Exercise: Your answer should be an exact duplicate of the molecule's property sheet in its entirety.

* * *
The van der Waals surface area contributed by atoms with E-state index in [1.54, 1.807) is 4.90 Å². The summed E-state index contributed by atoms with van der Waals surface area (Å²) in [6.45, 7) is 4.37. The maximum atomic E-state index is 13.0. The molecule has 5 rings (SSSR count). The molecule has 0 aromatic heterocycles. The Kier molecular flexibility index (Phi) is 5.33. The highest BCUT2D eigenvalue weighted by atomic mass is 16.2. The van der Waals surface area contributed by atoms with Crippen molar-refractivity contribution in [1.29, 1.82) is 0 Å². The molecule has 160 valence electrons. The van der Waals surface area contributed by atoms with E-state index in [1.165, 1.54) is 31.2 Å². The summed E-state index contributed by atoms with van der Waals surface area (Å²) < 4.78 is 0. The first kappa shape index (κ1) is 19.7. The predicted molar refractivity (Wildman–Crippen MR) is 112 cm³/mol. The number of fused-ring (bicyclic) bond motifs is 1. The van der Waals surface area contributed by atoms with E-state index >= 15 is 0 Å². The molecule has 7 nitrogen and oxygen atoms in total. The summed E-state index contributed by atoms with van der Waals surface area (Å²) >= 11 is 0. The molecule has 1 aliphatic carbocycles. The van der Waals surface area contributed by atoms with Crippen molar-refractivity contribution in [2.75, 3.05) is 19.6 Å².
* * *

The van der Waals surface area contributed by atoms with E-state index in [1.54, 1.807) is 4.90 Å². The summed E-state index contributed by atoms with van der Waals surface area (Å²) in [6.45, 7) is 4.37. The maximum atomic E-state index is 13.0. The molecule has 5 rings (SSSR count). The molecule has 0 aromatic heterocycles. The Kier molecular flexibility index (Phi) is 5.33. The highest BCUT2D eigenvalue weighted by atomic mass is 16.2. The van der Waals surface area contributed by atoms with Crippen molar-refractivity contribution in [1.29, 1.82) is 0 Å². The molecule has 160 valence electrons. The van der Waals surface area contributed by atoms with E-state index in [1.165, 1.54) is 31.2 Å². The summed E-state index contributed by atoms with van der Waals surface area (Å²) < 4.78 is 0. The first kappa shape index (κ1) is 19.7. The predicted molar refractivity (Wildman–Crippen MR) is 112 cm³/mol. The number of fused-ring (bicyclic) bond motifs is 1. The van der Waals surface area contributed by atoms with E-state index >= 15 is 0 Å². The molecule has 7 nitrogen and oxygen atoms in total. The summed E-state index contributed by atoms with van der Waals surface area (Å²) >= 11 is 0. The molecule has 1 aliphatic carbocycles. The van der Waals surface area contributed by atoms with Crippen molar-refractivity contribution in [2.75, 3.05) is 19.6 Å².